The Population Health Management approach in ICSs pays homage to work of Florence Nightingale

As we reach this key milestone of 1 July it got me thinking about Florence Nightingale’s work during the Crimean War and how her intelligence helped those most in need.

Integrated care systems, as they continue their journey of development, are actually about extending people’s healthy life expectancy so they can live their best lives.

Florence realised she couldn’t have any impact on the 2,700 soldiers killed in battle but she could have a huge impact on those dying of preventative disease.

She was a social scientist and understood health status is related to living conditions like home ownership, employment and income.

She was also a passionate statistician and placed huge importance on the visual presentation of information, she was the first woman to be inducted into the Royal Statistical Society in 1858.

Florence took a Population Health Management (PHM) approach in using health data to understand how physical and social risk factors influence health.

She made an enormous contribution to the foundations of evidence-based nursing as well as the establishment of a public healthcare system.

Fast forward to 1 July 2022 and here we are trying to make PHM business as usual for the health service, working in partnership with local government and the voluntary sector through ICSs.

At the heart of system working is a Place-based model which will ensure the needs of individuals and communities are at the heart of planning, decision-making and co-production.

This will help us break down some of the organisational boundaries that have previously existed.

And simply put that’s because in every Place there is a team of Florence Nightingales – GPs, nurses, analysts, hospital consultants, public health specialists, volunteers – who know where preventative disease exists.

They understand how physical and social risks affect people’s health and how they can make the most impact through more integrated, proactive and personalised care.

The enormous benefits of closer partnerships within integrated care systems has led to crucial linked-data emerging which is highlighting the highest risk and most underserved population groups.

Health and care professionals using a PHM approach are regularly amazed at what the data can tell them and how this transforms their service models. As a GP I can talk testament to the work.

In Gloucestershire, for example, we used a PHM approach with our COVID-19 virtual ward to stratify, segment and target certain groups at risk of deterioration, giving them a pulse oximeter plus admission to the virtual ward. This allowed early identification of deterioration and timely escalation.

The intervention was simple but finding and reaching those at risk took thought and partnership working. We also used PHM to help children and young people with mental health problems after COVID-19. By supporting such groups more effectively, we can improve their lives and free up resources.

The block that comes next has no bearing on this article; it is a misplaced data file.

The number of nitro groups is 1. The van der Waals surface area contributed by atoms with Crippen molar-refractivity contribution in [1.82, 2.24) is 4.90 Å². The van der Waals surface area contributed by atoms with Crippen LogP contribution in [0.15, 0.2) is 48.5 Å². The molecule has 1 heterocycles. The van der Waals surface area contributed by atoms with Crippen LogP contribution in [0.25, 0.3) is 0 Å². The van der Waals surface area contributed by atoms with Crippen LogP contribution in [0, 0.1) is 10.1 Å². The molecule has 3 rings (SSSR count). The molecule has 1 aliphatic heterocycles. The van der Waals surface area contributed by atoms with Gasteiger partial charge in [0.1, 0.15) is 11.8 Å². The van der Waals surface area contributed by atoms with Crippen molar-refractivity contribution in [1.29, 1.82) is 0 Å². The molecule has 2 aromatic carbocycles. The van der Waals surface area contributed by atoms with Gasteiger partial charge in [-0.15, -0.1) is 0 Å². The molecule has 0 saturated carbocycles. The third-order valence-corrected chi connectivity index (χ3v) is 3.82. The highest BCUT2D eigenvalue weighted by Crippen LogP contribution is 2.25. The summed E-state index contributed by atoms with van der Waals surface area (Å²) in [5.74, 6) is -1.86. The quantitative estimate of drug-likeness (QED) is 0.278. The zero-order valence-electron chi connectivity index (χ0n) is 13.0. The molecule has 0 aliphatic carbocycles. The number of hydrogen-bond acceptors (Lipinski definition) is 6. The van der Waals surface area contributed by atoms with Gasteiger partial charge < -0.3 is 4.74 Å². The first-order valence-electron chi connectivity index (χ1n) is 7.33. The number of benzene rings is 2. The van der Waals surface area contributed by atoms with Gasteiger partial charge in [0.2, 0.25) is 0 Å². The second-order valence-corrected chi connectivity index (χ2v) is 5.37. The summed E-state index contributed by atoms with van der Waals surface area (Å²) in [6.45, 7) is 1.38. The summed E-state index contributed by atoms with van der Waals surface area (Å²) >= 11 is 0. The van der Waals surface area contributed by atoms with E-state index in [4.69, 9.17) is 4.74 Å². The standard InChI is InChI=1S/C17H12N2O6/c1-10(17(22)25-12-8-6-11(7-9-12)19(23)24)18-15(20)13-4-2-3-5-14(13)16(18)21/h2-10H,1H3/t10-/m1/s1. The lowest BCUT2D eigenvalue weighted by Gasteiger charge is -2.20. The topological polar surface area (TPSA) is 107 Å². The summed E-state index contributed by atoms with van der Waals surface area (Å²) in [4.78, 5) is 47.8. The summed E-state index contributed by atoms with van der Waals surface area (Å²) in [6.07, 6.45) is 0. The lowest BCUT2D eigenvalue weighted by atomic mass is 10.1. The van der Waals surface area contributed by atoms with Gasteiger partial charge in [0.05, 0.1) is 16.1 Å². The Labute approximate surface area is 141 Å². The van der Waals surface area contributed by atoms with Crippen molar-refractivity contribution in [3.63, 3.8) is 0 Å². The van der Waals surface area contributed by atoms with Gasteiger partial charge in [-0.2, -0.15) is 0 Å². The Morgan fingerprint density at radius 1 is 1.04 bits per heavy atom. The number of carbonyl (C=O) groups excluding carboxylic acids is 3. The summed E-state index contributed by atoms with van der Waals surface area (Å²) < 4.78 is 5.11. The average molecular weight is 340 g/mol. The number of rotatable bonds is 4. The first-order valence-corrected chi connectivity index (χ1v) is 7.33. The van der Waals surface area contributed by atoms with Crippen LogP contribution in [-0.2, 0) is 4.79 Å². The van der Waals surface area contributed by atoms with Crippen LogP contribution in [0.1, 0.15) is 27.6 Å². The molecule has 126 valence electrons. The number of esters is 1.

These are just two examples of thousands happening across the country.

PHM isn’t an extra project. We must see it as the way of working across place-based teams, helping systems tackle their burning platforms, reducing people’s workload and bringing joy to their jobs.

As we move past 1 July, PHM must become business as usual at the heart of partnership working, driving the focus on the wider determinants of health.

It will help us target investment and develop new models of proactive personalised care which improve health outcomes and reduce inequalities.

This year’s NHS Planning Guidance asked integrated care systems to put in place the basic building blocks.

For Gloucestershire, we’ve developed a PHM roadmap which outlines how we will develop these:

  1. linked data (increasingly between the NHS and wider partners) so systems can develop a deeper understanding of the needs of individuals and communities
  2. an analytical platform which supports population segmentation and risk modelling so we can increasingly predict future needs and prioritise resources
  3. a system intelligence and improvement function which supports the translation of data into actionable insight for frontline teams – for us, this will require transformation and reorientation of local analytical and commissioning capacity to work differently with neighbourhood and place based teams to develop new service models.

We’re also thinking about the future, how can integrated data and PHM help us project and define the necessary workforce, financial and contractual models to deliver better personalised care?

When I think about how Florence used data it inspires me to think what integrated care systems can achieve with partnership working and analytically driven population-based models of care.

Find out more about PHM at the PHM Academy on Future NHS, sign up here.

Integrated care systems move onto a statutory footing from 1 July 2022.  More information is available on the NHS England website.


Hein is a GP Partner at Churchdown Practice in Gloucester and has recently taken up a role as Deputy Medical Director for NHS England South West as well as being the One Gloucestershire ICS Quality Improvement Clinical Lead. Previously he was the Deputy Clinical Chair for Gloucestershire CCG where he led on ageing well, dementia and end of life amongst other things. He also had a role as the Population Health Management Champion for Gloucester City where he also co-chaired the Gloucester City Integrated Locality Partnership and previously sat on the Gloucestershire Health and Wellbeing Board.

Hein has developed a passion for improving the quality of healthcare experienced by service users and achieved through collaborative working. He has benefited from his experiences of working in several different health care systems including Australia.